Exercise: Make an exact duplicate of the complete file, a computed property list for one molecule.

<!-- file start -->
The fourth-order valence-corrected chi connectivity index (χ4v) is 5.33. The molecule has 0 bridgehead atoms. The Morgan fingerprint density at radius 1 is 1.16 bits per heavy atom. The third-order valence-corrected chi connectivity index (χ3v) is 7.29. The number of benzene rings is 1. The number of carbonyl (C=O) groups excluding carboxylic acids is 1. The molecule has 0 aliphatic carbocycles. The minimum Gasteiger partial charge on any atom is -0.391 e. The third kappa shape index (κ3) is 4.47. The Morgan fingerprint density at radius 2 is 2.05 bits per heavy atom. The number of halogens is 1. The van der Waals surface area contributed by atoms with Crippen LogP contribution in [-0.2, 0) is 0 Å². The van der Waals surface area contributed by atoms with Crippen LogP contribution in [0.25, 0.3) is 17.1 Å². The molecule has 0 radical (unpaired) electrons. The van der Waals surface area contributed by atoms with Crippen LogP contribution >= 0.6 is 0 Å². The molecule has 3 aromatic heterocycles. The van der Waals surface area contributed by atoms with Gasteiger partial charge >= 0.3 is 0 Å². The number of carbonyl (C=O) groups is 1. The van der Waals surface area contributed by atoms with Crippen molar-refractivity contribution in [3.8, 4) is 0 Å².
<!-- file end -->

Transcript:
The fourth-order valence-corrected chi connectivity index (χ4v) is 5.33. The molecule has 0 bridgehead atoms. The Morgan fingerprint density at radius 1 is 1.16 bits per heavy atom. The third-order valence-corrected chi connectivity index (χ3v) is 7.29. The number of benzene rings is 1. The number of carbonyl (C=O) groups excluding carboxylic acids is 1. The molecule has 0 aliphatic carbocycles. The minimum Gasteiger partial charge on any atom is -0.391 e. The third kappa shape index (κ3) is 4.47. The Morgan fingerprint density at radius 2 is 2.05 bits per heavy atom. The number of halogens is 1. The van der Waals surface area contributed by atoms with Crippen LogP contribution in [-0.2, 0) is 0 Å². The van der Waals surface area contributed by atoms with Crippen LogP contribution in [0.25, 0.3) is 17.1 Å². The molecule has 0 radical (unpaired) electrons. The van der Waals surface area contributed by atoms with Crippen LogP contribution >= 0.6 is 0 Å². The molecule has 3 aromatic heterocycles. The van der Waals surface area contributed by atoms with Gasteiger partial charge >= 0.3 is 0 Å². The number of carbonyl (C=O) groups is 1. The van der Waals surface area contributed by atoms with Crippen molar-refractivity contribution in [3.8, 4) is 0 Å².